This year Kathryn has published “A Welcome Respite,” which is a stand-alone chapter about her struggles with caregiver exhaustion and the need for respite. She shares the gradual, almost insipid way in which changes to their routine, which she thought were necessary due to Geoff’s progressing symptoms, were destructive to both their quality of life and the closeness of their relationship.
Fortunately, she also shares how she made positive changes to counter the negatives — once she was able to recognize the signs of caregiver exhaustion. Obviously, her purpose in setting apart these excerpts from “Last Dance at the Savoy” are to help readers recognize their own caregiving exhaustion and offer suggestions to counter it. Kathryn encourages long term caregivers to “find a new perspective and refresh ourselves…Daily periods of rejuvenation are vital, too.”
Like “Last Dance at the Savoy,” “A Welcome Respite” is NOT focused on PSP. It is of general interest to all caregivers. It can be purchased on Amazon for less than two bucks.
“In preserving the impression that all was fine, I was downplaying the increased responsibility and daily adjustments that gave me less time to refresh myself. The lack of respite resulted in concealed anxiety and increased fatigue.”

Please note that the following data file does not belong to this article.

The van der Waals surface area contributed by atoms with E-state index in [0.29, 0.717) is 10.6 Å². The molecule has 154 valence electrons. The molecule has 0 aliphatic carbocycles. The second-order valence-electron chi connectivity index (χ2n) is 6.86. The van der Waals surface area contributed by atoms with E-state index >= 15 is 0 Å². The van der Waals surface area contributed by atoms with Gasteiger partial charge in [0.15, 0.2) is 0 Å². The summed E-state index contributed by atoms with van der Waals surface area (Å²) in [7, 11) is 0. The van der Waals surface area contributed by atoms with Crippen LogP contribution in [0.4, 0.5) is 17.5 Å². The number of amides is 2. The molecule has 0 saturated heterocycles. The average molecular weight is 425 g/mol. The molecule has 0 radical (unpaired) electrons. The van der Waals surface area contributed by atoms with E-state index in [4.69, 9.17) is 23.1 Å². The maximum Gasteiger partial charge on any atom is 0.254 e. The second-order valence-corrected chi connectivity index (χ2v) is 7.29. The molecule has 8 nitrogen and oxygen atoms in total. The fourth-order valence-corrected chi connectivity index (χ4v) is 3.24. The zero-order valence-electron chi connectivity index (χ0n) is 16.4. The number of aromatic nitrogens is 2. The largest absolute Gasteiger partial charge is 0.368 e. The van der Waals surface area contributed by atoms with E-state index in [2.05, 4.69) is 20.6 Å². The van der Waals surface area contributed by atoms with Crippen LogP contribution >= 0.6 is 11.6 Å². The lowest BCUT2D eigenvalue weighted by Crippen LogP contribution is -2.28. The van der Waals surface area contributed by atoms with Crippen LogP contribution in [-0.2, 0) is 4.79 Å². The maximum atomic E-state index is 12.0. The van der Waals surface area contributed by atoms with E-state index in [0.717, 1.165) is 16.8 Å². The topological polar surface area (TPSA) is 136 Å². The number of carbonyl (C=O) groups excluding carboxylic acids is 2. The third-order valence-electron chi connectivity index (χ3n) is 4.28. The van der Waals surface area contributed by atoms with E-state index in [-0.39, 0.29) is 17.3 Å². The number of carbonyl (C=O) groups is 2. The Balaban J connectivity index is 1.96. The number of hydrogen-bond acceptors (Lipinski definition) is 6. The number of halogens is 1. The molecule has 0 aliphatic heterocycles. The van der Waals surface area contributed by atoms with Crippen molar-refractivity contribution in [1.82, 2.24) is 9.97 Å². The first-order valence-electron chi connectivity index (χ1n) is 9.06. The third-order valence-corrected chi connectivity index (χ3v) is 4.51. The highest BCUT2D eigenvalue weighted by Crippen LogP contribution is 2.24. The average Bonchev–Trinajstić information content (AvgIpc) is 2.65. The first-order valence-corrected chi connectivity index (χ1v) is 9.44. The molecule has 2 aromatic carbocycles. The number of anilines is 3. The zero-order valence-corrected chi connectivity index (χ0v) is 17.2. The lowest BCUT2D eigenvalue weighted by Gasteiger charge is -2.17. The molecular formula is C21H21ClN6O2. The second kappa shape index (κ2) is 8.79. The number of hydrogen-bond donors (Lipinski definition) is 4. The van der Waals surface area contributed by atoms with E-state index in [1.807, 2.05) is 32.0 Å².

Geoff’s “desire to keep his condition secret meant fewer outings and less social contact. As he required more care, I cut back on my professional work and outside activities, and we spent much of our time alone together.”
After lunch with a fellow caregiver support group member Kathryn observed, “On my drive home, I realized Mari and I had each expressed major signs of caregiver burnout; anxiousness and fatigue; difficulty sleeping; feeling run down and irritable. Making mistakes while functioning on autopilot indicates difficulty concentrating. Feeling resentful and overreacting to minor mishaps, shouting at the very people we were caring for – Mari and I had both experienced these. Were we also eating and drinking more in place of healthier leisure pursuits?”
“There comes a point when caregivers simply cannot do it all on their own. When the time care for home hospice for Geoff, it should have felt like a respite to me, but I couldn’t see it that way at first. With hospice in place, I was no longer my husband’s sole caregiver – a major disappointment. A doctor was on call, with rotating shifts of nursing aides bathing, feeding and medicating him while I stood by, empty-handed, watching others do what I ought to be doing, and hating that I’d relinquished the intimacy of caring for Geoff myself.”
“Being stripped of the mind-numbing routine labor of caregiving had left me rattled and uncertain. I was experiencing a curious withdrawal anxiety, wanting to be in charge and fearful that I wasn’t. Stress at not being ‘burdened’ was getting to me. I was crying too much, not eating enough. I needed respite and knew it.”